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Myanmar needs to invest more in human development

Cranes from construction and a high building lie under clouds at early morning in Yangon. Photo: Lynn Bo Bo/EPA

Human development challenges of Myanmar are closely related to ensuring policies and programs that attain sustainable development goals (SDGs). The 2016 human development report released by UNDP last week identifies the progress in various indicators that form human development index (HDI) and sets out the agenda for the coming years. Good news from the report is that Myanmar has moved into the group of countries that recorded medium levels of human development a significant step ahead from a low human development country. HDI is calculated based on key and sensitive indicators viz., life expectancy at birth, expected years of schooling of children, mean years of education among the adult population and per capita gross national income. HDI value and position in comparison to other countries indicate that Myanmar has a total score of 0.556 HDI in 2015 and stands at a position of 145 out of 188 countries for which the index is calculated. The same score in 2014 was 0.536 and stood at the rank of 148. These are significant numbers as they indicate that the country is progressing consistently in the area of human development over many years. However there are challenges; Myanmar stands significantly behind its ASEAN neighbors on several indicators of human development.

Human Development Indicator

Value - 2015

Life expectancy at Birth (years)


Expected years of schooling (years)


Mean years of schooling (years)


Gross National Income (GNI) per capita, (2011 PPP$)


Human Development Index – value


Given the emphasis on human development investments by the new government, one would expect further improvements in some of the indicators in the coming years as well. Improvements in education, skill development and health care are critical so also income earning opportunities for vast majority of people.That would significantly contribute to the human development indicators. There are several policy initiatives during the past one year that addresses socio economic development of the country. However lot more to be done in terms of institutions and governance, particularly on policy predictability, framing of rules and procedures for rolling out policies. Economic policy statement of the government identifies the need for reform steps in agriculture, rural development, financial sector, industrialization and foreign direct investment. The country is poised for a take-off in terms of social development indicators as the budgets for social sectors has been on the rise, though they are still at lower levels compared to ASEAN countries. The national education strategic plan of 2016-21 identifies transformational goals in education sector which would ensure significant gains in the coming years. It demands harmonization of donor support and augmenting domestic resource mobilization to sustain investments for human development. Same is the case with health sector reforms. It is in this context that a mission mode is required to address some of the key human development goals which form part of SDGs.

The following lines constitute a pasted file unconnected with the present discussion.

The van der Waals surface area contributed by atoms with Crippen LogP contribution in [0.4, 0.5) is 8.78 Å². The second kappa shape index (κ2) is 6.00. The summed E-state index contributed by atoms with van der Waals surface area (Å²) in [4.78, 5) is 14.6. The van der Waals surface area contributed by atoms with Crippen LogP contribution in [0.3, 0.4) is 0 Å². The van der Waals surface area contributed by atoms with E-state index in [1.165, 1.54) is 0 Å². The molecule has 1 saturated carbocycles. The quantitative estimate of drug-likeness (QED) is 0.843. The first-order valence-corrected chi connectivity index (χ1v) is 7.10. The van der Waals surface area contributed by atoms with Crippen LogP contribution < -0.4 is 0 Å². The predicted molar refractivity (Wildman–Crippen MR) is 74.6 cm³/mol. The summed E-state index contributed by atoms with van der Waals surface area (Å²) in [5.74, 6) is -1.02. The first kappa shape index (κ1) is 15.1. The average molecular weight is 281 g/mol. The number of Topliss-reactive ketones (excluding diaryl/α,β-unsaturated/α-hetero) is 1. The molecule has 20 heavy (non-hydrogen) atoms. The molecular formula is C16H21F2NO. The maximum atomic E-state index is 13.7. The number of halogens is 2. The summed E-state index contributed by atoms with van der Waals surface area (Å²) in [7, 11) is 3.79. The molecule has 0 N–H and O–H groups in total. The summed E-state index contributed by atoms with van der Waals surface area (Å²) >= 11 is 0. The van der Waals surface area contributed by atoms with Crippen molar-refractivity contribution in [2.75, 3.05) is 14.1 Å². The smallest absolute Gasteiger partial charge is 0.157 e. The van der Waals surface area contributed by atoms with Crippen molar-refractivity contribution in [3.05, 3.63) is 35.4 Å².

Along with HDI, there are some significant aspects that the HDR 2016 discusses, particularly to understand country’s progress on sustainable development goals as well as life-course gender gap indicators. This is important as Myanmar is yet to develop a national action plan for the sustainable development goals. An analysis of 15 key indicators of sustainable development shows that there is lot more of agenda to be addressed by Myanmar. While there is no data for 6 indicators, the silver lining is that Myanmar is able to show higher performance on renewable energy use as well as carbon emission levels.This indicates the need for further adoption of green technologies in production so that the gains are retained. Policy coherence for accommodating environmental and social sustainability is critical for Myanmar in its quest for economic growth and human development.

HDR 2016 also indicates the need for a robust statistical data on various socio economic and development indicators in order to measure human development in a more comprehensive way. Measures like Inequality adjusted human development (IHDI), gender development index (GDI), multi- dimensional poverty index that provide more nuanced analysis and policy options on human development could not be calculated for Myanmar due to paucity of data. This is an agenda that the government needs to undertake on priority basis.

* Upendranadh Choragudi works with ActionAid Myanmar, and the opinions expressed in this article are his own.

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